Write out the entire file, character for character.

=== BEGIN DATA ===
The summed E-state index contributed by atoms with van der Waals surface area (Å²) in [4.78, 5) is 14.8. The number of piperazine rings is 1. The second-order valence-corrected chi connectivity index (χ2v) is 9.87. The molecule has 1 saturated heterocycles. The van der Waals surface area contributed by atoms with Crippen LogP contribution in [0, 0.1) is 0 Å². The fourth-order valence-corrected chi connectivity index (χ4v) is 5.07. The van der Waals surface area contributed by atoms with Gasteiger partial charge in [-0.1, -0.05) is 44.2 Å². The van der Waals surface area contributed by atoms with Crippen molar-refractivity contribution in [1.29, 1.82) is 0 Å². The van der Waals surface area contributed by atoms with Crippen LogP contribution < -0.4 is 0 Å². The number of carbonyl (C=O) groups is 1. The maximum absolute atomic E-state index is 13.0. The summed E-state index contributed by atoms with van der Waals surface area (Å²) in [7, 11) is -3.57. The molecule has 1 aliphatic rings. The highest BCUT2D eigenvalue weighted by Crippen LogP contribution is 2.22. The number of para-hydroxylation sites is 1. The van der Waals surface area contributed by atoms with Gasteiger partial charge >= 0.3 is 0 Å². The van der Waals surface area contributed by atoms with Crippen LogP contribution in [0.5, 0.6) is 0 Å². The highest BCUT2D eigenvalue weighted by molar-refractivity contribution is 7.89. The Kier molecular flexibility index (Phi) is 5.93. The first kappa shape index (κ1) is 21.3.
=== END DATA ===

The summed E-state index contributed by atoms with van der Waals surface area (Å²) in [4.78, 5) is 14.8. The number of piperazine rings is 1. The second-order valence-corrected chi connectivity index (χ2v) is 9.87. The molecule has 1 saturated heterocycles. The van der Waals surface area contributed by atoms with Crippen LogP contribution in [0, 0.1) is 0 Å². The fourth-order valence-corrected chi connectivity index (χ4v) is 5.07. The van der Waals surface area contributed by atoms with Gasteiger partial charge in [-0.1, -0.05) is 44.2 Å². The van der Waals surface area contributed by atoms with Crippen molar-refractivity contribution in [1.29, 1.82) is 0 Å². The van der Waals surface area contributed by atoms with Crippen LogP contribution < -0.4 is 0 Å². The number of carbonyl (C=O) groups is 1. The maximum absolute atomic E-state index is 13.0. The summed E-state index contributed by atoms with van der Waals surface area (Å²) in [7, 11) is -3.57. The molecule has 1 aliphatic rings. The highest BCUT2D eigenvalue weighted by Crippen LogP contribution is 2.22. The number of para-hydroxylation sites is 1. The van der Waals surface area contributed by atoms with Gasteiger partial charge >= 0.3 is 0 Å². The van der Waals surface area contributed by atoms with Crippen LogP contribution in [0.5, 0.6) is 0 Å². The highest BCUT2D eigenvalue weighted by molar-refractivity contribution is 7.89. The Kier molecular flexibility index (Phi) is 5.93. The first kappa shape index (κ1) is 21.3.